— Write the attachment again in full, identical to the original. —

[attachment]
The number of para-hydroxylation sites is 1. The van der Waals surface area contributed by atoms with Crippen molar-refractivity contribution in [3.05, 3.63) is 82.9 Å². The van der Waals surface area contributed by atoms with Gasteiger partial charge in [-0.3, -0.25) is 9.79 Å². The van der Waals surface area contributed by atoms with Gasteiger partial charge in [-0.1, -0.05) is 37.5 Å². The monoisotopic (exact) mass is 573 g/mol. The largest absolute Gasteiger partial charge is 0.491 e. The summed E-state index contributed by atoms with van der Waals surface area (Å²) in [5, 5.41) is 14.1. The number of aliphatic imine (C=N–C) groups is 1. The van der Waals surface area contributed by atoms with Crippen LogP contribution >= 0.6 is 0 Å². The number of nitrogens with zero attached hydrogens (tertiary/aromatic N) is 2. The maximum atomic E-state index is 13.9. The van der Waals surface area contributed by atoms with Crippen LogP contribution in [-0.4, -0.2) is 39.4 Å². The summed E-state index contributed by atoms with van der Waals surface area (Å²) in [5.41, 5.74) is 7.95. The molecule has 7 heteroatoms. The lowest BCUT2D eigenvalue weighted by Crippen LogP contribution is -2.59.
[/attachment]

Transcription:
The number of para-hydroxylation sites is 1. The van der Waals surface area contributed by atoms with Crippen molar-refractivity contribution in [3.05, 3.63) is 82.9 Å². The van der Waals surface area contributed by atoms with Gasteiger partial charge in [-0.3, -0.25) is 9.79 Å². The van der Waals surface area contributed by atoms with Gasteiger partial charge in [-0.1, -0.05) is 37.5 Å². The monoisotopic (exact) mass is 573 g/mol. The largest absolute Gasteiger partial charge is 0.491 e. The summed E-state index contributed by atoms with van der Waals surface area (Å²) in [5, 5.41) is 14.1. The number of aliphatic imine (C=N–C) groups is 1. The van der Waals surface area contributed by atoms with Crippen LogP contribution >= 0.6 is 0 Å². The number of nitrogens with zero attached hydrogens (tertiary/aromatic N) is 2. The maximum atomic E-state index is 13.9. The van der Waals surface area contributed by atoms with Crippen LogP contribution in [-0.4, -0.2) is 39.4 Å². The summed E-state index contributed by atoms with van der Waals surface area (Å²) in [5.41, 5.74) is 7.95. The molecule has 7 heteroatoms. The lowest BCUT2D eigenvalue weighted by Crippen LogP contribution is -2.59.